This curry is delicious re-heated and will keep for a few days in the fridge.

The greatness of this dish is that every ingredient is coming out of a tin and can be stored in your cupboard. Perfect when the fridge has been empty for days because of exam stress! Or just when work is getting out of hand…

I am leaving the country at dawn and throwing this recipe as a life-line to the three men of my life who are going to have to cook for themselves from tomorrow evening!…

My brioche “all butter”

This is NOT a quick recipe: hence I offer it for the week-end…

…But if you have never eaten homemade brioche, I promise you are in for a treat. Every time I make it, I glow in “domestic goddess” pride because somehow my guests are more touched by that offer than that of any cake or pudding. The truth is, I only make it on very special occasions because it does take 24h and I do have a life, you know… But really, it is not complicated at all and time spent on their behalf is the best gift you can bestow on your friends. At least, it is the one gift I appreciate most of all. Somebody gives me some time, or spends time doing something for me, and I go all wobbly with gratitude!

Ingredients list:

  • Flour, 350g (light and fine such as 00 type)
  • Salt 1 tsp
  • Raising yeast, 1tsp (Dry quick yeast type is fine) or if using fresh yeast, 1 thistle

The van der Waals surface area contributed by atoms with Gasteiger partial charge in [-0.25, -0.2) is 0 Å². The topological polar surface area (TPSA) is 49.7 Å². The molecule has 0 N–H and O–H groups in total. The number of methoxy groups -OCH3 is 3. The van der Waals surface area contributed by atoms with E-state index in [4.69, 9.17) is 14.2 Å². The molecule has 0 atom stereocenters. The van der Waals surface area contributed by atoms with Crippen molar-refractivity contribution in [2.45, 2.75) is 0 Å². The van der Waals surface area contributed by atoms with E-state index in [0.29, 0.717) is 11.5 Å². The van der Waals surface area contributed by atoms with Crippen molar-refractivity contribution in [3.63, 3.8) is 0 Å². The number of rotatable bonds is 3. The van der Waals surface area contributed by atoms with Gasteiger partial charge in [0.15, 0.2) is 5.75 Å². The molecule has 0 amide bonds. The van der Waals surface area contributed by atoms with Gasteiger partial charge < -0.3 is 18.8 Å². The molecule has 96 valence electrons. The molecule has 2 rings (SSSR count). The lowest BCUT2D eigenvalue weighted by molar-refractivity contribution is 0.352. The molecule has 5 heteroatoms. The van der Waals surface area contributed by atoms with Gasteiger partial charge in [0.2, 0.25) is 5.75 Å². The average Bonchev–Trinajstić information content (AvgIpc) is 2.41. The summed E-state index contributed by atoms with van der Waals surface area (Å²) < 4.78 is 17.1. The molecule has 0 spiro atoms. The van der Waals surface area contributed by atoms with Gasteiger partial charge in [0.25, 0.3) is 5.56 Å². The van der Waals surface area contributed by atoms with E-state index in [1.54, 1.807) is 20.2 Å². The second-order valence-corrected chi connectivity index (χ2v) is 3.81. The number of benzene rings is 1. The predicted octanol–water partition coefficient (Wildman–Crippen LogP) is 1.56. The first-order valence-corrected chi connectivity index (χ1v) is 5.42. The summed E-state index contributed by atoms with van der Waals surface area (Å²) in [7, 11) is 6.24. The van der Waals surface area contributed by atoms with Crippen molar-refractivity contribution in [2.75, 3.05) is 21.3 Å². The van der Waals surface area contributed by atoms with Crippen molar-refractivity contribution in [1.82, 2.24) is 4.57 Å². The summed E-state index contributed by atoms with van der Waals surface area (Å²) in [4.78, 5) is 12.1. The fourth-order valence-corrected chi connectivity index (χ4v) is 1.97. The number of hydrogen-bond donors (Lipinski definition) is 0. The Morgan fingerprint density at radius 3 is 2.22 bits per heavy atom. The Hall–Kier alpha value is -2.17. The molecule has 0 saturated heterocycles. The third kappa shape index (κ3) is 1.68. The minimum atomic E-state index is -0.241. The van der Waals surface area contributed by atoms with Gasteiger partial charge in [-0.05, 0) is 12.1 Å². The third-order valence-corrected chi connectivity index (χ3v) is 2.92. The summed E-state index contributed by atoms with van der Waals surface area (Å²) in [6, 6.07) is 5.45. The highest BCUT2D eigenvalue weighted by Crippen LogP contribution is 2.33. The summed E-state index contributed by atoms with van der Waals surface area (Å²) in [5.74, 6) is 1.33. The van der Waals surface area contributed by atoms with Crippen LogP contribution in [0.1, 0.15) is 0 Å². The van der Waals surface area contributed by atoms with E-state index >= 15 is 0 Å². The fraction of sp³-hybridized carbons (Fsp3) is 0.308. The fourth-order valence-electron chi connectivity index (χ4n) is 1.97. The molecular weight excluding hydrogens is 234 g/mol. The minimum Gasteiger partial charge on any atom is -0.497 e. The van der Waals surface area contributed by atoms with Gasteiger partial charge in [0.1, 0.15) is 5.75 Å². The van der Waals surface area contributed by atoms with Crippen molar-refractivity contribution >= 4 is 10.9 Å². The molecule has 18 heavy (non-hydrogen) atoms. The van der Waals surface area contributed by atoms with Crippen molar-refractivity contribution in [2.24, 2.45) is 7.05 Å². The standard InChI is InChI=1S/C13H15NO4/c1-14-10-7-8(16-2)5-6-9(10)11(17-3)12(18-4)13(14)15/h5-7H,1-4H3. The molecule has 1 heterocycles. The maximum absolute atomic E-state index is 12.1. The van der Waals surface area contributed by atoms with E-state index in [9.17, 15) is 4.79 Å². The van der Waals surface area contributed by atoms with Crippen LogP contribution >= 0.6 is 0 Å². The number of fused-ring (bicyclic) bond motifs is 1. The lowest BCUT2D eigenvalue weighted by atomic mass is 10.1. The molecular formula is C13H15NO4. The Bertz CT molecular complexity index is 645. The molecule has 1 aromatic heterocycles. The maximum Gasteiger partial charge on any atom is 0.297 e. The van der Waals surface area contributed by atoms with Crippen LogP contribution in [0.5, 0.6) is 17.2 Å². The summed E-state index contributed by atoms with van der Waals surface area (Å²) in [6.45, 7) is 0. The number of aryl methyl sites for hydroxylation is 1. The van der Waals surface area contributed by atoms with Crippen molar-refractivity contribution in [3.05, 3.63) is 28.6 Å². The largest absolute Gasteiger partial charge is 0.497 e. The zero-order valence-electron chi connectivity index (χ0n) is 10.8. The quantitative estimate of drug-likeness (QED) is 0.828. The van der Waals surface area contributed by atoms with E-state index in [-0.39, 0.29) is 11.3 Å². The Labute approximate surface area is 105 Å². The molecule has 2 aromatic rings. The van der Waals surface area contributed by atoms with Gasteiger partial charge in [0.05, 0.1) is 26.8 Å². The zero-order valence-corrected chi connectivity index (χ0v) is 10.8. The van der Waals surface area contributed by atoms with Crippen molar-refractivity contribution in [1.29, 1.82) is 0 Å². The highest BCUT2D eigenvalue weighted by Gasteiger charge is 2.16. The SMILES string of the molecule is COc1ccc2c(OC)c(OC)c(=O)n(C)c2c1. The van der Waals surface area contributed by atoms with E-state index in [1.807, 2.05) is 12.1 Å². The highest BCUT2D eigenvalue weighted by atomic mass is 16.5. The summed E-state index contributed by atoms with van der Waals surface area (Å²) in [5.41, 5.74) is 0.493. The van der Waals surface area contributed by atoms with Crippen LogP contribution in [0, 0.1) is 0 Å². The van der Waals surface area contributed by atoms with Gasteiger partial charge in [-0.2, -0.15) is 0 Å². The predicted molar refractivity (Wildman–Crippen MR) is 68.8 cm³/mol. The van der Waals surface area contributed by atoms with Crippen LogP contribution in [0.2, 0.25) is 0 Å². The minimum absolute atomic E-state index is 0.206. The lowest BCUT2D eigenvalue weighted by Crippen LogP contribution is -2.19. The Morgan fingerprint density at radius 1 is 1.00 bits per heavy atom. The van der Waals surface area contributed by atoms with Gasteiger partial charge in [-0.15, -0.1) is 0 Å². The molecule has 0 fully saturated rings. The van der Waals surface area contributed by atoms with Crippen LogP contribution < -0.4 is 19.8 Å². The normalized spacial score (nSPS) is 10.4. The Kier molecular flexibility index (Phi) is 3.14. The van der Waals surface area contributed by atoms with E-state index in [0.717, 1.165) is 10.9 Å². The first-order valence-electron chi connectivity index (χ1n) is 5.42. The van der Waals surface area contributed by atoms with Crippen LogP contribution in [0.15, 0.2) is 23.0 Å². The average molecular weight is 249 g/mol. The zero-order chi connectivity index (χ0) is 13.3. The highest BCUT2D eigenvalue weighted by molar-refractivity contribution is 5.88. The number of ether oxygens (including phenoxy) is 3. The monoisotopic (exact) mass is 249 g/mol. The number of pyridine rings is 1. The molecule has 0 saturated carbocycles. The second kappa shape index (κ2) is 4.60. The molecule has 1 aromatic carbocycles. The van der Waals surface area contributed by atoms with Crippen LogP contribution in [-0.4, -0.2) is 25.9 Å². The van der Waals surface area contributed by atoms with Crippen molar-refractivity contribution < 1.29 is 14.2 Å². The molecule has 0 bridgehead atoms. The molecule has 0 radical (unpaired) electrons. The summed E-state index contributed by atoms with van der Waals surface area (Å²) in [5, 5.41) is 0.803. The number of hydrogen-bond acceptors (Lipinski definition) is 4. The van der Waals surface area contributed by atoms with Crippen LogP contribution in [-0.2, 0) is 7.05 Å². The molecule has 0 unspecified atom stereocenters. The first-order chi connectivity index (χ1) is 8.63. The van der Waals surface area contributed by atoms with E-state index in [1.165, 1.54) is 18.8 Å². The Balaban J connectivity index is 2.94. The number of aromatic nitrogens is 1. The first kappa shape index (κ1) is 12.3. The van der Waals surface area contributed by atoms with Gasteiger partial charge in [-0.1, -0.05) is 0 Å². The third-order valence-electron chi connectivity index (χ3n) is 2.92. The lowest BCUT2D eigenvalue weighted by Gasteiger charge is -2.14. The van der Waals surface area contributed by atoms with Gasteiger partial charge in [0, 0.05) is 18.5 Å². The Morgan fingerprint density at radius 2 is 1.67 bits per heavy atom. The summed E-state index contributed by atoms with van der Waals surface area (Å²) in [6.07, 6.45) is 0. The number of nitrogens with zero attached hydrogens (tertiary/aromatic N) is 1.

• Milk, warm and whole, 60ml
  • Eggs, 3 beaten lightly
  • Soften butter, 175g
  • Sugar, 2 tbsp
  • 1      extra Yolk to brush on tops

Take note that the butter must be soft and the eggs very fresh.

Mix the yeast into the warm milk and then pour into the flour while turning. Add the beaten eggs and salt.

Beat the dough a few minutes with a wooden spoon.

Cream the sugar with the butter and mix into the dough.

Cover the bowl with cling-film and leave to rise for 1 or 2 hours.

Knead into the bowl for a few minutes and then leave again to rise for the night or a good few hours of the day.

On the day, prepare and oil the brioche, or muffins tray, or one single pan.

Take the sticky dough out onto a floured surface and knead vigorously. Add a little flour to prevent sticking to your hands but do work quickly and with floured cold hands so it does not have time to glue your fingers together! The dough must be light and elastic.

Shape a little ball and drop it in each pan and then a smaller one on top. Brush with the yolk.

Leave for ½ hour at least in the pans, in a warm place in the kitchen.

When it has pumped up a little, put into a warm oven for 10min at 230 then lower to 180 for another 15 minutes.

I serve those little brioche with foie gras as starters or with a “fricassée” of mushrooms. But they are also delicious with butter and jam, anytime of the day. For the photo, I put whipped cream and Morello cherry jam inside and this was particularly groovy…

Fresh strawberry scones for summer

A pretty cardboard stand (try Asda or Paperchase) inspired my latest twist on the ubiquitous scone. I served a fresh batch with lightly whipped cream and freshly cut strawberries. No clotted cream, no jam. A very enjoyable summer version of a British classic. Version in French here!

Use whipping cream and whip it into peaks with a dash of vanilla extract and a spoonful of caster sugar.

This month’s idea – while waiting for summer to start…